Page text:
In Sarawak, De Warrd (1969) developed a method of hand pollination which made use of the extended period of protogyny in the cv. Kuching. Here prior to cross pollination all spikes present on the receiving plant (female parent) are removed to prevent geitonogamy. At three or four locations branches were selected, and they were bagged in cheese cloth bags and allowed to develop spikes. As soon as stigmas are receptive in three or four spikes in the selected branch, pollen from a male parent is transferred to the stigma. For this, a portion of spike having freshly opened anthers are cut off and placed on the end of a long pin and the entire pollen cluster is gently brought into contact with the young stigma. This method was reported to give 50-75 per cent success.

Ravindran et al. (1981) developed an efficient crossing technique making use of the protogyny. They raised dwarfened pepper plants (bush pepper) of various cultivars by rooting the lateral fruiting, plagiotropic branches. These dwarf plants flowering in pots are used for establishing a crossing block in green house (Fig. 2.21). These plants can be kept isolated either spatially or mechanically using nylon cloth or rain proof bolting cloth or poly bags. In such isolated plants spikes are selected for crossing, and an soon as the stigmas become receptive pollination is carried out. For this, sufficient number of anthers are collected from the male parent the previous afternoon into a small vial and is kept in a desiccator over calcium chloride for dehiscence. The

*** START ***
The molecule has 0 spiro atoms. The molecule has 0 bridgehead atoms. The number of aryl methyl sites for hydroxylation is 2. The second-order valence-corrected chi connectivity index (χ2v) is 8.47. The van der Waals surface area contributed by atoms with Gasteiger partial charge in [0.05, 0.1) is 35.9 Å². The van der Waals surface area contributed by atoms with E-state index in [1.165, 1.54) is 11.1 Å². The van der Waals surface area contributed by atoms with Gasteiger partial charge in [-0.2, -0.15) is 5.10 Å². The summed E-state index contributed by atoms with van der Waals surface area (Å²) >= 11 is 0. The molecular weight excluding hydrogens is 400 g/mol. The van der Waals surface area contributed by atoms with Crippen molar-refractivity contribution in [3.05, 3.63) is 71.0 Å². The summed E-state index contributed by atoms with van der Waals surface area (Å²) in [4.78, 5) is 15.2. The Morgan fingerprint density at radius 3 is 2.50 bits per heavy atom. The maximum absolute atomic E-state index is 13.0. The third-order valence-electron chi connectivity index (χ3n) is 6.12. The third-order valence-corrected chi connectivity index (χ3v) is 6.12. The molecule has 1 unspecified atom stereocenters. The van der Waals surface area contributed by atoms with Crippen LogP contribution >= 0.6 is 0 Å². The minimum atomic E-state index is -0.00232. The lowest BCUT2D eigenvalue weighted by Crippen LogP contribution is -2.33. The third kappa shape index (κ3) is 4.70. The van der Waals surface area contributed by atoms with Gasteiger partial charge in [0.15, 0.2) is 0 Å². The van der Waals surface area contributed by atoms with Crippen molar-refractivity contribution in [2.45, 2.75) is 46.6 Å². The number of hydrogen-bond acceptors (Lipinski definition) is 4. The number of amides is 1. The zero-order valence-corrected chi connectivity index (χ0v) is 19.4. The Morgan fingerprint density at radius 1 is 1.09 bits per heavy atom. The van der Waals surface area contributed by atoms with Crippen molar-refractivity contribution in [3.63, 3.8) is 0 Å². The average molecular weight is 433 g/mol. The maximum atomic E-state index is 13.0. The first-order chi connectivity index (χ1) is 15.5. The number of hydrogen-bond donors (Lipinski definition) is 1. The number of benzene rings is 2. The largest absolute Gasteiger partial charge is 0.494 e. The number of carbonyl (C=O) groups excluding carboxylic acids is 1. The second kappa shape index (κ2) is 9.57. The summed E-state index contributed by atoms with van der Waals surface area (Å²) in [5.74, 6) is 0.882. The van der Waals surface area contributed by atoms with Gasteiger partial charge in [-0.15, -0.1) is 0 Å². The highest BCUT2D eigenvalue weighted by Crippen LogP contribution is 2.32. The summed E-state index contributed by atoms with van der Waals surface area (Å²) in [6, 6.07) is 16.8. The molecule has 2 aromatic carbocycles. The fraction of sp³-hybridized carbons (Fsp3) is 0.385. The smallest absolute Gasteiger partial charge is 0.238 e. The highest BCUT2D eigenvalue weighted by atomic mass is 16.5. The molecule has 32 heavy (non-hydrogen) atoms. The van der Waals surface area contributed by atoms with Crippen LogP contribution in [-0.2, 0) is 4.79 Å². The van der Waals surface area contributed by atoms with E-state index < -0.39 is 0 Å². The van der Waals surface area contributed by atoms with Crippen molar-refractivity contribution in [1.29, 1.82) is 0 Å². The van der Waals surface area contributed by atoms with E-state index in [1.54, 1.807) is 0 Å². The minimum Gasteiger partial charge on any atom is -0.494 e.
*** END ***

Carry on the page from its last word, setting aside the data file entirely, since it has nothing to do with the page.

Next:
Figure 2.21 Crossing block established at I.I.S.R. using bush peppers grown from lateral, plagiotropic fruiting branches.

next morning a few drops of distilled water is added to the vial, shaken well and this suspension of pollen is brushed onto the stigma or applied using an ink filler. For successful pollination high concentration of pollen grains in the suspension should be ensured, and this can be checked by observing a drop of suspension under a microscope. The process of pollination is continued for a few days till anther emergence is noticed in the spike, when pollination is stopped and the unfertilized portion of the spike is trimmed off. This method is very successful and upto 82 per cent setting was recorded. Only limitation is that it is not applicable to cultivars having no or only very brief interval between the male and female phases, where emasculation becomes necessary.